Memorandum of Conversation, by the Director of the Office of Far Eastern Affairs (Butterworth)

Participants: Mr. Jean Daridan, Counselor of French Embassy
Mr. W. Walton Butterworth, Director, FE
Mr. Charles S. Reed II, Chief, SEA

Mr. Daridan called at his request to discuss problems raised by the projected return of Bao Dai to Indochina. He opened the conversation by saying that people in Paris, by that meaning French officials, appeared to have a different idea as to what the US might be willing to do to assist Bao Dai than that of the French Embassy in Washington. In this connection he said that a high American official, whom he preferred not to name, had so expressed himself as to lead the French officials to believe that the US might be disposed to give some backing to Bao Dai, possibly by furnishing military equipment. Mr. Daridan said that the foregoing conversation had been brought to the attention of the French Embassy in Washington with roughly the query why the Embassy had reported the improbability of the US giving any backing to Bao Dai, at least at this time. Following a general discussion of the situation not only in Indochina but also in the Far East as a whole, including an explanation of the capacity in which Bao Dai is returning to Indochina, Mr. Daridan posed the question whether the US would be prepared to assist Bao Dai if in the course of the coming months his cause showed some signs of success. I replied that I could not give an answer to such a hypothetical question and that we would have to be guided by circumstances existing at the time. I continued that the whole matter of assistance to Bao Dai or to anyone must be viewed in the light of what the Indochinese or any of the Far Eastern peoples did on their own behalf—that the US could not be expected to supply arms, for instance, if the peoples wanting the arms did not show a desire and willingness to use them against communist or unfriendly pressure. Mr. Daridan agreed that that was a reasonable position to take.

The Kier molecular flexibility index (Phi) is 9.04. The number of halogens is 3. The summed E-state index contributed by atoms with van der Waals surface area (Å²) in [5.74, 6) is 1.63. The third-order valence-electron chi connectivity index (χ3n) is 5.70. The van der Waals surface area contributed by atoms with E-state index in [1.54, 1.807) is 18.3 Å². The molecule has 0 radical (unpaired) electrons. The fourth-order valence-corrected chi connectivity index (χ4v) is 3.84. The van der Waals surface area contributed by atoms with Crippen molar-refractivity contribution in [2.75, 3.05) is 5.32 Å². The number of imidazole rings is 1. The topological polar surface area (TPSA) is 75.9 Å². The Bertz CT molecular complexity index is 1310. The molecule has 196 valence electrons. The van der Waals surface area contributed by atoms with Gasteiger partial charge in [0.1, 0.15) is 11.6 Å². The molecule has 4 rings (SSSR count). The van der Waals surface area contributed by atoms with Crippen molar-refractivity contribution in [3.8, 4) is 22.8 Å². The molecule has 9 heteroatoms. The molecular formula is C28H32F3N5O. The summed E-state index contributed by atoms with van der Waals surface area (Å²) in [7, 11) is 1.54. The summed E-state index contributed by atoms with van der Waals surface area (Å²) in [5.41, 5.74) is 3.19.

During the course of the conversation Mr. Daridan intimated that Bao Dai might be hesitating to return to Indochina and evidently hoped that the US would bring what pressure was possible on him to induce him to proceed with announced plans. I remarked that Bao Dai was thinking of his neck and Mr. Daridan was in agreement, and he also gave the impression that Bao Dai’s chances of success were not brilliant.

Mr. Daridan then brought up the matter of Mr. Schuman’s1 recent [Page 20] conversation with the Secretary and he said that he believed Mr. Schuman had discussed transferring two pursuit plane (King Cobra) squadrons from France to Indochina. He made available the text of a telegram addressed to Mr. Schuman in which the latter was urged to get the Department’s consent, at least tacit consent, to this transfer on the ground that the planes would be used to combat Mao Tse Tung’s communist forces when they reached the Tonkinese border and entered Indochina. As the planes had come from the US the French Government hoped to regularize such a transfer by securing the Department’s prior consent. I pointed out that the arrival of Mao at the Tonkinese border did not appear to be as imminent as the French Air Chief of Staff appeared to think, that experience in China had greatly discounted the use of this type of plane against ground operations in and over the terrain which had been encountered in China and which would be encountered in Tonkin, and that definitely I could not give any degree of consent to the proposed transfer. The whole matter, I concluded, must rest in abeyance and be considered only in the future in the light of actual developments.

[It was evident that Mr. Daridan was under instructions to sound out the Department as to the help Bao Dai might expect, that the opinion in Paris as to what help might be forthcoming was far different from that of the French Embassy at Washington, and that the question of the planes was a probable feeler in the direction of transferring American-provided military equipment in France to Indochina. Mr. Daridan was given no encouragement on either point.]2

  1. Robert Schuman, French Minister for Foreign Affairs.
  2. Brackets appear in the source text.